In general, I suspect that all these factors add up to Gorbachev being able to work within the Communist Party longer, but eventually feeling like he has to destroy the party to get reform through because I think he'll still run out of resources to keep bribing big players to play along before the reforms can really stand on their own feet. Even so, the Communist Party imploding a year or two or three later than OTL could have very interesting effects.

fasquardon
 
I'd imagine that a near failure would result in the Soviets responding by redoubling their efforts on other plants just to be safe.

Zor
 
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I think this very much depends on whether the Party is demolished. If the Communist parties in the satellites retain most of the levers of power and aren't critically undermined by events in the Soviet Union, I suspect that the WarPac states would remain Soviet aligned, though the changes would be significant.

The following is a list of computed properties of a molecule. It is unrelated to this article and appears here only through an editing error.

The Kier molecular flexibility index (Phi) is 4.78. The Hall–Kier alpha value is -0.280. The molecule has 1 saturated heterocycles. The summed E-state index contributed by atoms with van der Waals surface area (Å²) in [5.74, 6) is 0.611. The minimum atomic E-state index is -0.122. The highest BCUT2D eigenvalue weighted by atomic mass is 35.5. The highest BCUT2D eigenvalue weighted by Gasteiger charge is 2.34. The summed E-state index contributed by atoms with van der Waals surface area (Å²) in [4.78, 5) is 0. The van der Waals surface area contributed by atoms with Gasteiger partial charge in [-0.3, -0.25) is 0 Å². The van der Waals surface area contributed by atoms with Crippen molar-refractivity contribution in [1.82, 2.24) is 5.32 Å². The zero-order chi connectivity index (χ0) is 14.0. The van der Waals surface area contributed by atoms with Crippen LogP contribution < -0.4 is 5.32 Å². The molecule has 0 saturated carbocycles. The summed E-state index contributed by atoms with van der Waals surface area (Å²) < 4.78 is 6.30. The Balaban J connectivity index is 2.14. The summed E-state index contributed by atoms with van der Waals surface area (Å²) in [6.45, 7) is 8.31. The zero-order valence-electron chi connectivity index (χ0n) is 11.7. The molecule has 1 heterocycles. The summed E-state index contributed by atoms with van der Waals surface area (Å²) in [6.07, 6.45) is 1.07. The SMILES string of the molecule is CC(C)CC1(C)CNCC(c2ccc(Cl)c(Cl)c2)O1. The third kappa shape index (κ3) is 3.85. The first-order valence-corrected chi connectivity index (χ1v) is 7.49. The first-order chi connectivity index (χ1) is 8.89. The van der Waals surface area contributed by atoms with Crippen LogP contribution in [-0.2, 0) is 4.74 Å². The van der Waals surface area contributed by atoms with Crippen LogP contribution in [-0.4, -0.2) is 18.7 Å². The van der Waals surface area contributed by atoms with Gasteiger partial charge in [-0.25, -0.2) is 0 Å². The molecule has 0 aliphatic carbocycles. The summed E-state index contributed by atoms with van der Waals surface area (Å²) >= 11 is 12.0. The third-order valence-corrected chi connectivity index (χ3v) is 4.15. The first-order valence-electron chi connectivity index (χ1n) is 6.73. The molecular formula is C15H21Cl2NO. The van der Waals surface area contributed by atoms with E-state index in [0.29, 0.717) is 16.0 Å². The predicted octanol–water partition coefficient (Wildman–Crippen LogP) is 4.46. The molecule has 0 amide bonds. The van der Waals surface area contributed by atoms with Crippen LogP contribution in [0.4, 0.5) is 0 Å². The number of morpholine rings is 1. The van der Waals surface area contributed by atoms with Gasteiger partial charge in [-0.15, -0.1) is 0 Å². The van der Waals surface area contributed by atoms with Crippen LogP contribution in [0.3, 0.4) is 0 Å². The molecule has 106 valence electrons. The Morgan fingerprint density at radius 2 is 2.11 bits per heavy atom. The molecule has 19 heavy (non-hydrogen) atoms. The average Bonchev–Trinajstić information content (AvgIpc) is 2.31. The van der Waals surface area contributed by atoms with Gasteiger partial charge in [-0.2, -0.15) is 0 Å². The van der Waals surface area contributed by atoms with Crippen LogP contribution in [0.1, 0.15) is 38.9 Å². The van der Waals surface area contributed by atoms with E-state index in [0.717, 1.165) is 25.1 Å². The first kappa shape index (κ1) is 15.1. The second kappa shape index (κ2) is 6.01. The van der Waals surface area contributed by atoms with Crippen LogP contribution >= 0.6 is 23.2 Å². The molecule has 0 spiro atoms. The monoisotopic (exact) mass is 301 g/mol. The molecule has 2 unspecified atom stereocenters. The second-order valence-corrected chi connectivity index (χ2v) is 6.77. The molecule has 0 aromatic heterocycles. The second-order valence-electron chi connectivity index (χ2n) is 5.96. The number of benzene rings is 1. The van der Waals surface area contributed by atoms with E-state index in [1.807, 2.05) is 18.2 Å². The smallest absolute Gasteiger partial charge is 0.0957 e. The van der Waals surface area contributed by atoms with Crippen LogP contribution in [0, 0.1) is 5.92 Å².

Fair point.

1) How much is the general economy improved by removing the human and resource costs of the disaster?
2) How much does greater trust by the population translate into more successful reform?
2) a. How much more trust is there without Chernobyl anyway?
3) Does no disaster give Gorbachev enough political capital to push more reforms though?
4) Does no disaster give the Soviet economy enough slack that Gorbachev can continue bribing other powerful influence brokers in the Soviet hierarchy?
4) a. Does he have enough slack to keep the bribes up long enough to start accumulating even more power to himself as the old brokers die and does the economy start growing in time to keep up the bribe bill? (In OTL Gorbachev spent money like water keeping guys like Gromyko on side, which is why spending in the late Soviet Union was out of control.)
Imma try to answer: